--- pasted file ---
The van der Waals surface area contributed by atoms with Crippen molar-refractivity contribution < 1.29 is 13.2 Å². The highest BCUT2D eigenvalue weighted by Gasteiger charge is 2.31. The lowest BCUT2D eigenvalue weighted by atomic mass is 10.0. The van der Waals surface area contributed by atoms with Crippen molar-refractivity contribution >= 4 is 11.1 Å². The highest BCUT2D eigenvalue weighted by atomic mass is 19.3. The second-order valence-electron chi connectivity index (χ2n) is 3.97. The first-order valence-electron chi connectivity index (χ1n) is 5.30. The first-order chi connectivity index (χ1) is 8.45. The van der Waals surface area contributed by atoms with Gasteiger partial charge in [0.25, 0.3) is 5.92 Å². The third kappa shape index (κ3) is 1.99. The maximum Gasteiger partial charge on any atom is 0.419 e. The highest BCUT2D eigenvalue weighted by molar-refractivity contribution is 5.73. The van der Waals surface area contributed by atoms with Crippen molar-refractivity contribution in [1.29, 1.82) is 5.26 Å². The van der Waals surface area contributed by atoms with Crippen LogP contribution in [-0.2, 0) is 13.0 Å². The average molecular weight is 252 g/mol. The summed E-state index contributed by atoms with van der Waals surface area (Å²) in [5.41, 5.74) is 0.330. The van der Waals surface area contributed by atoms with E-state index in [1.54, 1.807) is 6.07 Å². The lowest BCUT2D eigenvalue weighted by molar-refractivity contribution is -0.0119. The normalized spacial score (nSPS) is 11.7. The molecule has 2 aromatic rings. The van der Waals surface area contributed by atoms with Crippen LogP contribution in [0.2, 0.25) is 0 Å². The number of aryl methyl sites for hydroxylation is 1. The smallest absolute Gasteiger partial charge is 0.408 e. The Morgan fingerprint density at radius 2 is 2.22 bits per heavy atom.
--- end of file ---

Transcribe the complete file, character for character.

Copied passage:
The van der Waals surface area contributed by atoms with Crippen molar-refractivity contribution < 1.29 is 13.2 Å². The highest BCUT2D eigenvalue weighted by Gasteiger charge is 2.31. The lowest BCUT2D eigenvalue weighted by atomic mass is 10.0. The van der Waals surface area contributed by atoms with Crippen molar-refractivity contribution >= 4 is 11.1 Å². The highest BCUT2D eigenvalue weighted by atomic mass is 19.3. The second-order valence-electron chi connectivity index (χ2n) is 3.97. The first-order valence-electron chi connectivity index (χ1n) is 5.30. The first-order chi connectivity index (χ1) is 8.45. The van der Waals surface area contributed by atoms with Gasteiger partial charge in [0.25, 0.3) is 5.92 Å². The third kappa shape index (κ3) is 1.99. The maximum Gasteiger partial charge on any atom is 0.419 e. The highest BCUT2D eigenvalue weighted by molar-refractivity contribution is 5.73. The van der Waals surface area contributed by atoms with Crippen molar-refractivity contribution in [1.29, 1.82) is 5.26 Å². The van der Waals surface area contributed by atoms with Crippen LogP contribution in [-0.2, 0) is 13.0 Å². The average molecular weight is 252 g/mol. The summed E-state index contributed by atoms with van der Waals surface area (Å²) in [5.41, 5.74) is 0.330. The van der Waals surface area contributed by atoms with E-state index in [1.54, 1.807) is 6.07 Å². The lowest BCUT2D eigenvalue weighted by molar-refractivity contribution is -0.0119. The normalized spacial score (nSPS) is 11.7. The molecule has 2 aromatic rings. The van der Waals surface area contributed by atoms with Crippen LogP contribution in [0.2, 0.25) is 0 Å². The number of aryl methyl sites for hydroxylation is 1. The smallest absolute Gasteiger partial charge is 0.408 e. The Morgan fingerprint density at radius 2 is 2.22 bits per heavy atom.